The Art of Perseverance

As tough as it is to make it as an artist, it’s even tougher to do so as a woman. Louise Bourgeois managed to break through – after decades of obscurity.


ABOVE: Louise Bourgeois, Maman, 1999, bronze, marble, and stainless steel, 364 x 350 x 402 inches, cast 2001, edition 2/6 + A. P., Guggenheim Bilbao Museoa, Photo: © Guggenhein Bilbao Museoa, Bilbao

Born in Paris in 1911, Louise Bourgeois was raised above a tapestry shop in the suburbs. Her father, an overbearing philanderer would often tease her in front of others, and her mother, albeit loving, was in many ways broken owing to her husband’s constant affairs.

In 1930, Bourgeois began studying mathematics at the Sorbonne. Although she loved math (for all its rules), she abruptly changed her major to art when her mother died in 1932. Her father wasn’t happy, and he refused to help her in any way, so, in order to obtain tuition, she worked as a translator for English speaking students.

After leaving the Sorbonne, she continued her studies at the École des Beaux-Arts and began creating artwork inspired by her relationship with her father. Later, she opened a tapestry shop beside his, and because it was a ‘real job’, he helped her do so.

It was at the shop that she met an art professor named Robert Goldwater and after a brief affair, the two married and fled to New York City. Goldwater taught art at NYU and Bourgeois attended the Art Students League of New York.

Although friends with many successful artists (such as Rothko, de Kooning and Pollock), success proved elusive for Bourgeois, and it wasn’t until the 1970’s that she began her ascent into the upper echelons of the art world. In 1982, the Museum of Modern Art in New York City held a retrospective of her work, and from then on the accolades began piling up.

When Louise Bourgeois passed away in 2010 at the age of 98, she left behind a legacy that serves, in part, as testimony to hard work and perseverance. It wasn’t easy, but she’s in her rightful place as one of contemporary arts greatest practitioners.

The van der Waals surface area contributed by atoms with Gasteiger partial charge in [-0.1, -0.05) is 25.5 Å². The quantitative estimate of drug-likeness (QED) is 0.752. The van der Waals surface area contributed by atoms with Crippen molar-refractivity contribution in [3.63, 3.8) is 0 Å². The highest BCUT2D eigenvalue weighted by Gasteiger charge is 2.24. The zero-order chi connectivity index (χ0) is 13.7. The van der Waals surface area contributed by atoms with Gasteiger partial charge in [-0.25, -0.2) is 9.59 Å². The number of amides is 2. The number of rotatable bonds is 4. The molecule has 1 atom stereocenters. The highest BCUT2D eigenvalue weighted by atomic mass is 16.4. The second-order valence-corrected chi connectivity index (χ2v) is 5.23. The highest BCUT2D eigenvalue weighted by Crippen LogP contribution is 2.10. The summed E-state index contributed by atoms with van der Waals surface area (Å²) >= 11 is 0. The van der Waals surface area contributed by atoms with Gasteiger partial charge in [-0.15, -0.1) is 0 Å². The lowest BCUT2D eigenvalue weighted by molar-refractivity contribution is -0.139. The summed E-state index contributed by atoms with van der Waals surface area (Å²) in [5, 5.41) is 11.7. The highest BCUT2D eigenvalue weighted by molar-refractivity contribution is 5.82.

Art and International Law

The international community has long recognized the importance of art and culture, and on occasion, have put measures in place to protect it. Here are two examples.


ABOVE: Taller Buddha (of the Buddha’s of Bamiyan, 4th and 5th century, Bamyan valley of central Afghanistan) in 1963 and in 2008 after destruction by the Taliban.

Universal Declaration of Human Rights

The Universal Declaration of Human Rights (UDHR) is a milestone document in the history of human rights. Drafted by representatives with different legal and cultural backgrounds from all regions of the world, the Declaration was proclaimed by the United Nations General Assembly in Paris on 10 December 1948 as a common standard of achievements for all peoples and all nations. It sets out, for the first time, fundamental human rights to be universally protected and it has been translated into over 500 languages.

Article 27

Everyone has the right freely to participate in the cultural life of the community, to enjoy the arts and to share in scientific advancement and its benefits.

Everyone has the right to the protection of the moral and material interests resulting from any scientific, literary or artistic production of which he is the author.

Convention for the Protection of Cultural Property in the Event of Armed Conflict

The Convention for the Protection of Cultural Property in the Event of Armed Conflict was adopted at The Hague (Netherlands) in 1954 in the wake of massive destruction of cultural heritage during the Second World War. It is the first international treaty with a world-wide vocation focusing exclusively on the protection of cultural heritage in the event of armed conflict.

The High Contracting Parties,

Recognizing that cultural property has suffered grave damage during recent armed conflicts and that, by reason of the developments in the technique of warfare, it is in increasing danger of destruction;

Being convinced that damage to cultural property belonging to any people whatsoever means damage to the cultural heritage of all mankind, since each people makes its contribution to the culture of the world;